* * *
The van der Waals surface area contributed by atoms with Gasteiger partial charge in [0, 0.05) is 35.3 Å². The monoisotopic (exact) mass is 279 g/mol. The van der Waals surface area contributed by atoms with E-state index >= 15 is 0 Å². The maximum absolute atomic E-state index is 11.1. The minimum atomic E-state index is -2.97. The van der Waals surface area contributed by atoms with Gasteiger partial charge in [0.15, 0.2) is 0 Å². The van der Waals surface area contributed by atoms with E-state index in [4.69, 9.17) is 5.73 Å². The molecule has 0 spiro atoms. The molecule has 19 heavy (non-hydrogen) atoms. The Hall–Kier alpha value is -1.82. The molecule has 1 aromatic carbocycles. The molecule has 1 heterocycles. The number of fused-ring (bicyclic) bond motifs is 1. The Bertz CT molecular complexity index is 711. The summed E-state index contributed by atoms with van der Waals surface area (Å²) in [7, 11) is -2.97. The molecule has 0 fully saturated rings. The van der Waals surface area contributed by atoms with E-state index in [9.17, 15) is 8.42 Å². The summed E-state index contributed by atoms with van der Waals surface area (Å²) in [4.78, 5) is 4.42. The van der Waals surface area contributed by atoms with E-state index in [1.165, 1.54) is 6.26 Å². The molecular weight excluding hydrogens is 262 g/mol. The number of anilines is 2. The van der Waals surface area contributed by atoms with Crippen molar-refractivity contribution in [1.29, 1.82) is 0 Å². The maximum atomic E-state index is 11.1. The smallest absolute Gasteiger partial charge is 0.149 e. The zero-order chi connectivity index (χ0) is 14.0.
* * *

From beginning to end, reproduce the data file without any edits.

The van der Waals surface area contributed by atoms with Gasteiger partial charge in [0, 0.05) is 35.3 Å². The monoisotopic (exact) mass is 279 g/mol. The van der Waals surface area contributed by atoms with E-state index >= 15 is 0 Å². The maximum absolute atomic E-state index is 11.1. The minimum atomic E-state index is -2.97. The van der Waals surface area contributed by atoms with Gasteiger partial charge in [0.15, 0.2) is 0 Å². The van der Waals surface area contributed by atoms with E-state index in [4.69, 9.17) is 5.73 Å². The molecule has 0 spiro atoms. The molecule has 19 heavy (non-hydrogen) atoms. The Hall–Kier alpha value is -1.82. The molecule has 1 aromatic carbocycles. The molecule has 1 heterocycles. The number of fused-ring (bicyclic) bond motifs is 1. The Bertz CT molecular complexity index is 711. The summed E-state index contributed by atoms with van der Waals surface area (Å²) in [7, 11) is -2.97. The molecule has 0 fully saturated rings. The van der Waals surface area contributed by atoms with E-state index in [9.17, 15) is 8.42 Å². The summed E-state index contributed by atoms with van der Waals surface area (Å²) in [4.78, 5) is 4.42. The van der Waals surface area contributed by atoms with E-state index in [1.165, 1.54) is 6.26 Å². The molecular weight excluding hydrogens is 262 g/mol. The number of anilines is 2. The van der Waals surface area contributed by atoms with Crippen molar-refractivity contribution in [1.29, 1.82) is 0 Å². The maximum atomic E-state index is 11.1. The smallest absolute Gasteiger partial charge is 0.149 e. The zero-order chi connectivity index (χ0) is 14.0.